Mount Fuji: Born of chaos. What forces shaped this iconic landmark?
The muse of so many poets and artists, Mount Fuji rises gracefully above her foothills. Bearing the marks of her violent origins all over her body, this vast mountain is a testament to the wonders of nature.
The hidden secrets of Mount Fuji, one of Japan’s most iconic symbols
Mount Fuji’s gracefully symmetrical cone actually conceals three volcanoes buried within. The process of forming the mountain that we know today as Mount Fuji began several hundred thousand years ago with the eruptions of the Mount Hakone and Mount Komitake volcanoes.
At the 5th Station, on the northern slopes of Mount Fuji, the horseshoe-shaped remains of a crater can be seen near Komitake Shrine. This is the peak of the now-buried Mount Komitake. This peak is around 2,300 metres above sea level, but Mount Komitake is thought to have been much higher than that immediately after its eruption. Hundreds of thousands of years of erosion have led to Mount Komitake’s present reduced height.
Approximately eighty thousand years ago, the volcano known as ‘Old Fuji’, on the southern slopes of Mount Fuji, erupted, with intense volcanic activity, often accompanied by massive mud and rock flows, continuing until as recently as ten thousand years ago. Volcanic ash settled over the whole of the southern Kantō area, leading to the formation of the Kantō loam layer. The height of Old Fuji at that time is thought to have been 3,000 metres, but it has since eroded to its present-day height of 2,700 metres.
The present-day Mount Fuji, referred to by geologists as ‘New Fuji’, was formed by volcanic activity that began around one hundred thousand years ago. New Fuji began energetically belching forth mud, rock and ash which all but buried its smaller neighbours, Komitake and Old Fuji, gradually forming the composite volcano that was to become Japan’s highest mountain. The extended sweep that forms the base of Mount Fuji resulted from the gradual build-up of huge amounts lava and debris that flowed from New Fuji and her two adjacent volcanoes. After resting for a period of three to four thousand years, volcanic activity resumed, to form the mountain that we see today.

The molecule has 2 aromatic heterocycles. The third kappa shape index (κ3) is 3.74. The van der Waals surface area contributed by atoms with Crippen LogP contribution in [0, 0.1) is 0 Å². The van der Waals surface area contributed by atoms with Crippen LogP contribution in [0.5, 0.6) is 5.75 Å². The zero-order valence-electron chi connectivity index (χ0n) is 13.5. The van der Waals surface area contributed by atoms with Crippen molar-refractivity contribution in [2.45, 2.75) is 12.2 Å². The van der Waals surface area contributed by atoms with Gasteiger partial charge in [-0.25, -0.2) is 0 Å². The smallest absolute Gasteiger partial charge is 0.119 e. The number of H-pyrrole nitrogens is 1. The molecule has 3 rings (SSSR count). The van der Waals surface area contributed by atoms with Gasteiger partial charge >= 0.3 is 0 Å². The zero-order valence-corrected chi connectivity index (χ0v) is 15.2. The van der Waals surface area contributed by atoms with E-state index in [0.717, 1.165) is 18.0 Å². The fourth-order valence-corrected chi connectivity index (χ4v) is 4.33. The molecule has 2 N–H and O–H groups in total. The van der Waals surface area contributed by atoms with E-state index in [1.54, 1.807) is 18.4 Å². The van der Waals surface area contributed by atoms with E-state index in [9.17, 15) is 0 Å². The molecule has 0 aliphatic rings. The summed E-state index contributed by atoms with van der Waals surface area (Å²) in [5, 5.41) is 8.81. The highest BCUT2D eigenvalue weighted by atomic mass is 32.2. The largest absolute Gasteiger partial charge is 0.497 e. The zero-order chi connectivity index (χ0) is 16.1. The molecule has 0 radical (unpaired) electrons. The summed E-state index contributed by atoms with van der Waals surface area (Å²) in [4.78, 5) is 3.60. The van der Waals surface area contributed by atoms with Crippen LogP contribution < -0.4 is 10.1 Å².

This unique symbol of Japan also belongs in a category of its own within the field of volcanology. Lava from most volcanoes in Japan is slow-flowing andesitic lava, but unusually, the lava that flowed from Mount Fuji’s composite volcanoes was fast-flowing basalt lava, which shaped the spreading curve of the base of the mountain, and also left curiosities such as lava caves and lava tree moulds that can be seen today.
Mount Fuji’s last eruption, on the heels of a catastrophic earthquake
Mount Fuji’s volcanic activity has continued since the beginning of recorded history, with a dozen or so confirmed eruptions occurring as recently as the mid-Edo Period (1603 – 1868). The first eruption on record took place in 781, and is mentioned in the Shoku Nihongi national history completed in 797: ‘Ash rained down on the land of Suruga, causing the leaves on the trees to wither…’
Records show that the eruptions that occurred in 800, 864 and 1707 were particularly devastating. These are collectively referred to as ‘the big three eruptions’.
The eruption from the crater at the very top of the mountain in 800 continued for a month. Days of darkness were followed by nights where the skies were ablaze with the light of the flames, and huge volumes of volcanic ash were belched into the sky, to the accompaniment of thunderous rumblings. As the ash settled, it buried the Ashigara Pass which connected East and West Japan. Two years later, the new Hakone Pass was opened.
The eruption of 864, according to records from the old Suruga Province to the south of the mountain, was accompanied by a medium-intensity earthquake. The records mention that the eruption continued unabated for more than ten days, with rocks falling from the sky like rain. Meanwhile, lava flowed down the north-western flank of the mountain into Se-no-Umi Lake, splitting this large lake into three smaller ones, known today as Lake Motosu, Lake Shōji and Lake Saiko. Interestingly, the water level across these three lakes is always the same, and it is thought that they remain connected by underground waterways.